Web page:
Dr. Lynn Fauth
20 January 2011
Just Walk on By
In the essay Just walk on by, author Brent Staples shares his experiences of living with the prejudged notion that he is someone to be feared because he is different from his peers. Brent Staples grew up in the small town of Chester, Pennsylvania where he was an outsider. He caught on to something that most of his friends probably had never thought about before or even felt that they had the right to think about. Somewhere along the line of his child hood Staples chose to rise above the normality of his peers. He chose to become what was unexpected of him and set new standards for his life. He decided to be a dreamer, however; when his dreams came true Staples quickly learned that changing the way he felt about himself internally did not mean that people would overlook judgment on what they saw externally.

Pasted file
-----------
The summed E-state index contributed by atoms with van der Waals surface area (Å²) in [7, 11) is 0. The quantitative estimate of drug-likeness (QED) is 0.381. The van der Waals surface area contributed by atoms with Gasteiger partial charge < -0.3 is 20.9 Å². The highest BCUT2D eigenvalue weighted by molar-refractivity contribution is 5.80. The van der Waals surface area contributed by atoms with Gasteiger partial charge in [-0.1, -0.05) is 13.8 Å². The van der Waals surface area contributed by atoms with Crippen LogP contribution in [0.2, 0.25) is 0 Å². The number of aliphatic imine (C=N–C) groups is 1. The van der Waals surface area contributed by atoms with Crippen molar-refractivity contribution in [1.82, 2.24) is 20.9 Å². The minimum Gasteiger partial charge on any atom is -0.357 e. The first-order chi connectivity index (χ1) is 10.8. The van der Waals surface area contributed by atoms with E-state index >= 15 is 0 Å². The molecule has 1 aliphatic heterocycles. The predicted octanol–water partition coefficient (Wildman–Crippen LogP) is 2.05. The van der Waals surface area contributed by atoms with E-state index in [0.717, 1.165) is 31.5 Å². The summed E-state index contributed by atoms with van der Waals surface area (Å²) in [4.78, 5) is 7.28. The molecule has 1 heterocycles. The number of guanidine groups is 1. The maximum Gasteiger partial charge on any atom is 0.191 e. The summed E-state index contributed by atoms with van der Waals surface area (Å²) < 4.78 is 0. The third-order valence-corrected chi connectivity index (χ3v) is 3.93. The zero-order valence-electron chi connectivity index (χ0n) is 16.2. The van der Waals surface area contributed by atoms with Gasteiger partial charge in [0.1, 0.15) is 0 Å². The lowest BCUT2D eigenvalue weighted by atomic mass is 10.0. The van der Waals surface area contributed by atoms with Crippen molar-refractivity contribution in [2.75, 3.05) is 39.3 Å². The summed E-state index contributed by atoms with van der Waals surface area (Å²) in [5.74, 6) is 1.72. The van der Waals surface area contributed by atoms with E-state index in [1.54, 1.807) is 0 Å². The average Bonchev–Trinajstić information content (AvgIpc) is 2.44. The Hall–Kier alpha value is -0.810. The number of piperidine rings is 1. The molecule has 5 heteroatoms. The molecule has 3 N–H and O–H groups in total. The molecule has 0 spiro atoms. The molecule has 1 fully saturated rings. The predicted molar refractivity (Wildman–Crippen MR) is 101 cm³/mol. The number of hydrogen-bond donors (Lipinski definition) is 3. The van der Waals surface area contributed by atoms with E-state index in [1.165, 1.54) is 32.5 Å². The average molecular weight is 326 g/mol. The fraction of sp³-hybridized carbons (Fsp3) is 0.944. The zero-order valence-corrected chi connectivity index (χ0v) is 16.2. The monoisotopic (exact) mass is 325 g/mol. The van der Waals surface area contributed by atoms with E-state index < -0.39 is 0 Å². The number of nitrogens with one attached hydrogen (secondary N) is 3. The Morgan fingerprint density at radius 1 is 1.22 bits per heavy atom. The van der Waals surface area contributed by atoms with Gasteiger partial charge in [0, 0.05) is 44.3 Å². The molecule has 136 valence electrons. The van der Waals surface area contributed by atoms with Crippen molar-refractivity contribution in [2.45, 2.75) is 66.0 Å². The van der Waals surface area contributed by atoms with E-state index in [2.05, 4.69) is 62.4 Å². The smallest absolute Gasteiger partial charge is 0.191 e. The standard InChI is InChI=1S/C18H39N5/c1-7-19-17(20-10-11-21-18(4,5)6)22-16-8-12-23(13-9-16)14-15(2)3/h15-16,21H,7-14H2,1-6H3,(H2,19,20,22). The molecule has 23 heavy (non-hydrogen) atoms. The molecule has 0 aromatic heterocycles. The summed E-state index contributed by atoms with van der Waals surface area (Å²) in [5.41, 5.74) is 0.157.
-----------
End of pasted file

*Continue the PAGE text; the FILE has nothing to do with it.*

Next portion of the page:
Brent Staples grew up in an urban hardcore society that demanded him to lust for intimidation over others but he matured and managed to slide by the test of his manhood, Staples writes,” I came to doubt the virtues of intimidation early on. I chose, perhaps even unconsciously, to remain a shadow—timid, but a survivor.” Staples moved on and became nothing close to a prototype of his brother who died at age 22 to gang violence. So how come after making such a drastic change in his lifestyle he still cannot manage to “just walk on by”? Staples might make his mother proud but his intellect and charm is not noticed by the women he has encountered in his new life. Staples writes, “I often witness that “hunch posture,” from women after dark on the warren like streets of Brooklyn where I live. They seem to set their faces on neutral and, with their purse straps strung across their chests bandolier style, they forge ahead as though bracing themselves against being talked.” More than once staples has had instances where women think they are being followed by him; their fast pace...
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